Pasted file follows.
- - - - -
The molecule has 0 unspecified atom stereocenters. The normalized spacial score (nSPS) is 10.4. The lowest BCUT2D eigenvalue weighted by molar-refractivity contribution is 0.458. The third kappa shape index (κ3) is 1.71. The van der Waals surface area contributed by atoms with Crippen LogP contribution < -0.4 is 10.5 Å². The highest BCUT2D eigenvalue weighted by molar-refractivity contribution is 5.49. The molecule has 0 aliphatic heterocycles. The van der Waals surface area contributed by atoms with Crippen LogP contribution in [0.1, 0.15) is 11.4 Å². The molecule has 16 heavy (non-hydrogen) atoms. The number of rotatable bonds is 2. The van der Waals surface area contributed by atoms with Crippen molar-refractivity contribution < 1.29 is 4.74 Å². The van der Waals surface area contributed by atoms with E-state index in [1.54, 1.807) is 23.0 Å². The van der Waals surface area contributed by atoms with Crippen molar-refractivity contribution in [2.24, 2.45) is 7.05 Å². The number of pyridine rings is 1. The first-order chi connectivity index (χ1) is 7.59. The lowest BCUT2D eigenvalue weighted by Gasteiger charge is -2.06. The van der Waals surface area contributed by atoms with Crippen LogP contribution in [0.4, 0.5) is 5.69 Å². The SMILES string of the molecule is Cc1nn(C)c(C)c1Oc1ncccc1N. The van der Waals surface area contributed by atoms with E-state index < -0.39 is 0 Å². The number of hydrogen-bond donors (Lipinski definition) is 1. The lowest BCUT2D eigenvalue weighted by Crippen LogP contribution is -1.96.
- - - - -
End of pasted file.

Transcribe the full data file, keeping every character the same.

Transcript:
The molecule has 0 unspecified atom stereocenters. The normalized spacial score (nSPS) is 10.4. The lowest BCUT2D eigenvalue weighted by molar-refractivity contribution is 0.458. The third kappa shape index (κ3) is 1.71. The van der Waals surface area contributed by atoms with Crippen LogP contribution < -0.4 is 10.5 Å². The highest BCUT2D eigenvalue weighted by molar-refractivity contribution is 5.49. The molecule has 0 aliphatic heterocycles. The van der Waals surface area contributed by atoms with Crippen LogP contribution in [0.1, 0.15) is 11.4 Å². The molecule has 16 heavy (non-hydrogen) atoms. The number of rotatable bonds is 2. The van der Waals surface area contributed by atoms with Crippen molar-refractivity contribution < 1.29 is 4.74 Å². The van der Waals surface area contributed by atoms with E-state index in [1.54, 1.807) is 23.0 Å². The van der Waals surface area contributed by atoms with Crippen molar-refractivity contribution in [2.24, 2.45) is 7.05 Å². The number of pyridine rings is 1. The first-order chi connectivity index (χ1) is 7.59. The lowest BCUT2D eigenvalue weighted by Gasteiger charge is -2.06. The van der Waals surface area contributed by atoms with Crippen LogP contribution in [0.4, 0.5) is 5.69 Å². The SMILES string of the molecule is Cc1nn(C)c(C)c1Oc1ncccc1N. The van der Waals surface area contributed by atoms with E-state index < -0.39 is 0 Å². The number of hydrogen-bond donors (Lipinski definition) is 1. The lowest BCUT2D eigenvalue weighted by Crippen LogP contribution is -1.96.